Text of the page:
LOW turnover ratio - Advice needed

LindiLindi MAAT, AATQB Posts: 164
Hi,

I have done some ratios on our sales, purchases and inventory recently, and was wondering if anyone could confirm the norm for these types of ratios, as I am not in contact with any accountants at work, but they seem rather high. My analysis ran over 7 months and purchase/sales ratio averages around 51%; inventory turnover ratio is less than one all the time, and if I did the turnover days correctly then it looks like we are treating our inventory as part of the furniture at an average days of 822. Can someone advise if I am doing these calculations right and what does this mean for profits?

Any advice appreciated.

Comments

  • MarieNoelleMarieNoelle Trusted Regular Hampshire/Surrey borderModerator, MAAT, AAT Licensed Accountant Posts: 1,444
    Hi @Lindi

    Not sure I can help but it may be useful to tell us what industry you are in?
  • LindiLindi MAAT, AATQB Posts: 164
    @MarieNoelle we are in the manufacturing industry, all of our inventory is raw materials. We only process finished goods on the system when a product is complete and ready for despatch and don't hold stock of FG so these should not contribute to the inventory. That makes it tricky as it is not a case of stock not flying off the shelf quick enough, but I suspect some bulk stock holding is going on and I suspect there is a misconception that buying in bulk is cheaper when we are not using the stock quite as quick as we should.
  • NeillawNeillaw New Member RossendaleMAAT, AAT Licensed Accountant Posts: 241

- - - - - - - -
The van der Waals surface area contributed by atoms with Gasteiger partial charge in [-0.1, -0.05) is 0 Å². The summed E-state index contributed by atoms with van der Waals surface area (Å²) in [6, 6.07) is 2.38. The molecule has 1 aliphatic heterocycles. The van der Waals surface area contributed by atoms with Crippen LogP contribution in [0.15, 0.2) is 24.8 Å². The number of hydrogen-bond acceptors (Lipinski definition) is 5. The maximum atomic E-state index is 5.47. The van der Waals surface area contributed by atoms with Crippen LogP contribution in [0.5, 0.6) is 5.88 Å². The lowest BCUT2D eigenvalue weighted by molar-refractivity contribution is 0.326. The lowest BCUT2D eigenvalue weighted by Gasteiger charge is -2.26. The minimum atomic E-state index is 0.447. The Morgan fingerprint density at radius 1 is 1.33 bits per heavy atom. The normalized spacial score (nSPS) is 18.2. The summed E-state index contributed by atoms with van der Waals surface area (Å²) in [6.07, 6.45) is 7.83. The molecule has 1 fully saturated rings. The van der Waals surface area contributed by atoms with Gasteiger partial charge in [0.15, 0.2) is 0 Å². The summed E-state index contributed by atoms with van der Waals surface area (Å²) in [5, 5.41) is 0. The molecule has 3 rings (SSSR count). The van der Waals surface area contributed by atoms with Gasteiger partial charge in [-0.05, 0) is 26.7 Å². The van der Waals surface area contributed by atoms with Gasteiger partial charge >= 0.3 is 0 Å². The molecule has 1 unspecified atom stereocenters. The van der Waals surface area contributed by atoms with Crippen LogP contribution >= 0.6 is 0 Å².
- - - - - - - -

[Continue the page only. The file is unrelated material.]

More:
Do you not have a set of BOM's to agree back too,
  • LindiLindi MAAT, AATQB Posts: 164
    Yes we work to BOM's but don't hold stock of finished goods, we are a made to order manufacturer. I think I have ascertained that due to the nature of our industry we are generally guilty of stock holding of raw materials, I am not sure how to improve this but will have a go. But does it make sense to assume that if sales are down and purchases are down, stock being constant or increased can affect profits in a negative way?
  • NeillawNeillaw New Member RossendaleMAAT, AAT Licensed Accountant Posts: 241
    I take it from your comments that you are a bespoke manufacturer.

    As you hold no finished goods stock it would lead me to believe that you invoice straight away this would mean that your purchases should only be the items that have been consumed against the order, a stock increase won't affect your profitability unless you have a timing issue with the invoice and stock holding as you will have a debit for the invoice and a credit for the increase in stock. (Are you using an MRP system)

    I would be looking or trying to move over to a more JIT stock basis, I would look at my stock holdings v lead times to establish a stock level. However if your bespoke with short lead times then you should be able to reduce stock with proper production planning. Proper planning would allow you to bring in stock when required on short lead times.

    Stock holding will affect profitability when it's written off or the value is written down, 822 days seems to be a long stock holding. What are the profitability levels on your BOM's.
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